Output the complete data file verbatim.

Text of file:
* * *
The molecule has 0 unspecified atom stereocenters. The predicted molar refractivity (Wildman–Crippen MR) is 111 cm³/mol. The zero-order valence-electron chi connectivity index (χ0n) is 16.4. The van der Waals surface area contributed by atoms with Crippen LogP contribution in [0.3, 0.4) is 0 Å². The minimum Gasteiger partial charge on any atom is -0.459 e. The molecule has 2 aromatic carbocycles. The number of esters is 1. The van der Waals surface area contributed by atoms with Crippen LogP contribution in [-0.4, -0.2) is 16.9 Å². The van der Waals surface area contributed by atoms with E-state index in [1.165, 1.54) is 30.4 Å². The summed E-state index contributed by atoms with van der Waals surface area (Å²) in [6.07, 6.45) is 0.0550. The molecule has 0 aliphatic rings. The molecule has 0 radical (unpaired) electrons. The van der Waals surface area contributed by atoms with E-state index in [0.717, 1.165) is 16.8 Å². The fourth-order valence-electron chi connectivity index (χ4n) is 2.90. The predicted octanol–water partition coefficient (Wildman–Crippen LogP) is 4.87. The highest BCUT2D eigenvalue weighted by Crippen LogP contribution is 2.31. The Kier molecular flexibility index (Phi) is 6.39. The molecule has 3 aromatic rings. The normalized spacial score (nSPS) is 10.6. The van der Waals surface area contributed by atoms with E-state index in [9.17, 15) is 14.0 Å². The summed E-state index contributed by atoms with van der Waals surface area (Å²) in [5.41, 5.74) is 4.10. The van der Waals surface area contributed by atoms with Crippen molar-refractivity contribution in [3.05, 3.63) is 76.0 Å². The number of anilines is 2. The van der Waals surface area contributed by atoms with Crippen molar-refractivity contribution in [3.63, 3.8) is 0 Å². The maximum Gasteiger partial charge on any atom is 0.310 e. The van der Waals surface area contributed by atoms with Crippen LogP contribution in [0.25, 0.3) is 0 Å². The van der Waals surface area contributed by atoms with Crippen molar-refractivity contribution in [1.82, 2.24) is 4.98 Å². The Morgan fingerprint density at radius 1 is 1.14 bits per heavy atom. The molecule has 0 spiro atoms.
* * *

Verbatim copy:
The molecule has 0 unspecified atom stereocenters. The predicted molar refractivity (Wildman–Crippen MR) is 111 cm³/mol. The zero-order valence-electron chi connectivity index (χ0n) is 16.4. The van der Waals surface area contributed by atoms with Crippen LogP contribution in [0.3, 0.4) is 0 Å². The minimum Gasteiger partial charge on any atom is -0.459 e. The molecule has 2 aromatic carbocycles. The number of esters is 1. The van der Waals surface area contributed by atoms with Crippen LogP contribution in [-0.4, -0.2) is 16.9 Å². The van der Waals surface area contributed by atoms with E-state index in [1.165, 1.54) is 30.4 Å². The summed E-state index contributed by atoms with van der Waals surface area (Å²) in [6.07, 6.45) is 0.0550. The molecule has 0 aliphatic rings. The molecule has 0 radical (unpaired) electrons. The van der Waals surface area contributed by atoms with E-state index in [0.717, 1.165) is 16.8 Å². The fourth-order valence-electron chi connectivity index (χ4n) is 2.90. The predicted octanol–water partition coefficient (Wildman–Crippen LogP) is 4.87. The highest BCUT2D eigenvalue weighted by Crippen LogP contribution is 2.31. The Kier molecular flexibility index (Phi) is 6.39. The molecule has 3 aromatic rings. The normalized spacial score (nSPS) is 10.6. The van der Waals surface area contributed by atoms with E-state index in [9.17, 15) is 14.0 Å². The summed E-state index contributed by atoms with van der Waals surface area (Å²) in [5.41, 5.74) is 4.10. The van der Waals surface area contributed by atoms with Crippen molar-refractivity contribution in [3.05, 3.63) is 76.0 Å². The number of anilines is 2. The van der Waals surface area contributed by atoms with Crippen molar-refractivity contribution in [3.63, 3.8) is 0 Å². The maximum Gasteiger partial charge on any atom is 0.310 e. The van der Waals surface area contributed by atoms with Crippen LogP contribution in [0.25, 0.3) is 0 Å². The van der Waals surface area contributed by atoms with Crippen molar-refractivity contribution in [1.82, 2.24) is 4.98 Å². The Morgan fingerprint density at radius 1 is 1.14 bits per heavy atom. The molecule has 0 spiro atoms.